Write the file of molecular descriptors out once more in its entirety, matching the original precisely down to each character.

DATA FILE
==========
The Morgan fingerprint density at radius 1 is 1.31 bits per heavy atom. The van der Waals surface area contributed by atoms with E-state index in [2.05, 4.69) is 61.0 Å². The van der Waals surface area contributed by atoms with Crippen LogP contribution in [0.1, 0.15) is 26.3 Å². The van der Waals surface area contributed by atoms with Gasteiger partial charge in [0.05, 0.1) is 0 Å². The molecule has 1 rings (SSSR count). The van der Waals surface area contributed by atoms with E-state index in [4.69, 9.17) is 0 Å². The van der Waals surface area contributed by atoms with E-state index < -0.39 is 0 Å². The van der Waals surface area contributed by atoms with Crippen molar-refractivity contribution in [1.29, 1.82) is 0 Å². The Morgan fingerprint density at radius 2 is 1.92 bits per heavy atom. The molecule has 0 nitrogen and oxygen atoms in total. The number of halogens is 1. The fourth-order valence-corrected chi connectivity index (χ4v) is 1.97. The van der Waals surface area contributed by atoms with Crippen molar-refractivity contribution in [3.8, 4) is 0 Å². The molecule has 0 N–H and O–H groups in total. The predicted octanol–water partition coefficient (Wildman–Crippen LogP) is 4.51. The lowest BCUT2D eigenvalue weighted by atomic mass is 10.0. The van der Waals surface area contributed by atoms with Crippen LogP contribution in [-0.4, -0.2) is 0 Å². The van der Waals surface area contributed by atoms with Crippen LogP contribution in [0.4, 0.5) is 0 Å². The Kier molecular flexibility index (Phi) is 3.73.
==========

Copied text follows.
The Morgan fingerprint density at radius 1 is 1.31 bits per heavy atom. The van der Waals surface area contributed by atoms with E-state index in [2.05, 4.69) is 61.0 Å². The van der Waals surface area contributed by atoms with Crippen LogP contribution in [0.1, 0.15) is 26.3 Å². The van der Waals surface area contributed by atoms with Gasteiger partial charge in [0.05, 0.1) is 0 Å². The molecule has 1 rings (SSSR count). The van der Waals surface area contributed by atoms with E-state index in [4.69, 9.17) is 0 Å². The van der Waals surface area contributed by atoms with E-state index < -0.39 is 0 Å². The van der Waals surface area contributed by atoms with Crippen molar-refractivity contribution in [1.29, 1.82) is 0 Å². The Morgan fingerprint density at radius 2 is 1.92 bits per heavy atom. The molecule has 0 nitrogen and oxygen atoms in total. The number of halogens is 1. The fourth-order valence-corrected chi connectivity index (χ4v) is 1.97. The van der Waals surface area contributed by atoms with Crippen molar-refractivity contribution in [3.8, 4) is 0 Å². The molecule has 0 N–H and O–H groups in total. The predicted octanol–water partition coefficient (Wildman–Crippen LogP) is 4.51. The lowest BCUT2D eigenvalue weighted by atomic mass is 10.0. The van der Waals surface area contributed by atoms with Crippen LogP contribution in [-0.4, -0.2) is 0 Å². The van der Waals surface area contributed by atoms with Crippen LogP contribution in [0.4, 0.5) is 0 Å². The Kier molecular flexibility index (Phi) is 3.73.